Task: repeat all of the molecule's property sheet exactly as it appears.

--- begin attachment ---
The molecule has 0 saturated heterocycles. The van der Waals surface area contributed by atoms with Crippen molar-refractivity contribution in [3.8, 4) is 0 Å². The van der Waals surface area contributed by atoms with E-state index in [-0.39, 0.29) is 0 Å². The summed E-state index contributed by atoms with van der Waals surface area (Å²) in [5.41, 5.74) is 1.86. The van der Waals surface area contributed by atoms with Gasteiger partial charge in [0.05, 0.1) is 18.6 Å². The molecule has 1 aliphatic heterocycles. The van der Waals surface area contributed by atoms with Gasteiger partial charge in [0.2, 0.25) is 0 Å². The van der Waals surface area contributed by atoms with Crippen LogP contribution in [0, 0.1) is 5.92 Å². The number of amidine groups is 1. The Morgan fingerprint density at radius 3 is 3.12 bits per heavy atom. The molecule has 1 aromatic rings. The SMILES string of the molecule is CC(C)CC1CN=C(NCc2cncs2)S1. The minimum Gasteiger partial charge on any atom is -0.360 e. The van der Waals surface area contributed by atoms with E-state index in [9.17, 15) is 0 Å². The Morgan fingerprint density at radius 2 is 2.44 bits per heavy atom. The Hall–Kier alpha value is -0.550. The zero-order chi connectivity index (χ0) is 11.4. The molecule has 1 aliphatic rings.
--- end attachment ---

The molecule has 0 saturated heterocycles. The van der Waals surface area contributed by atoms with Crippen molar-refractivity contribution in [3.8, 4) is 0 Å². The van der Waals surface area contributed by atoms with E-state index in [-0.39, 0.29) is 0 Å². The summed E-state index contributed by atoms with van der Waals surface area (Å²) in [5.41, 5.74) is 1.86. The van der Waals surface area contributed by atoms with Gasteiger partial charge in [0.05, 0.1) is 18.6 Å². The molecule has 1 aliphatic heterocycles. The van der Waals surface area contributed by atoms with Gasteiger partial charge in [0.2, 0.25) is 0 Å². The van der Waals surface area contributed by atoms with Crippen LogP contribution in [0, 0.1) is 5.92 Å². The number of amidine groups is 1. The Morgan fingerprint density at radius 3 is 3.12 bits per heavy atom. The molecule has 1 aromatic rings. The SMILES string of the molecule is CC(C)CC1CN=C(NCc2cncs2)S1. The minimum Gasteiger partial charge on any atom is -0.360 e. The van der Waals surface area contributed by atoms with E-state index in [9.17, 15) is 0 Å². The Morgan fingerprint density at radius 2 is 2.44 bits per heavy atom. The Hall–Kier alpha value is -0.550. The zero-order chi connectivity index (χ0) is 11.4. The molecule has 1 aliphatic rings.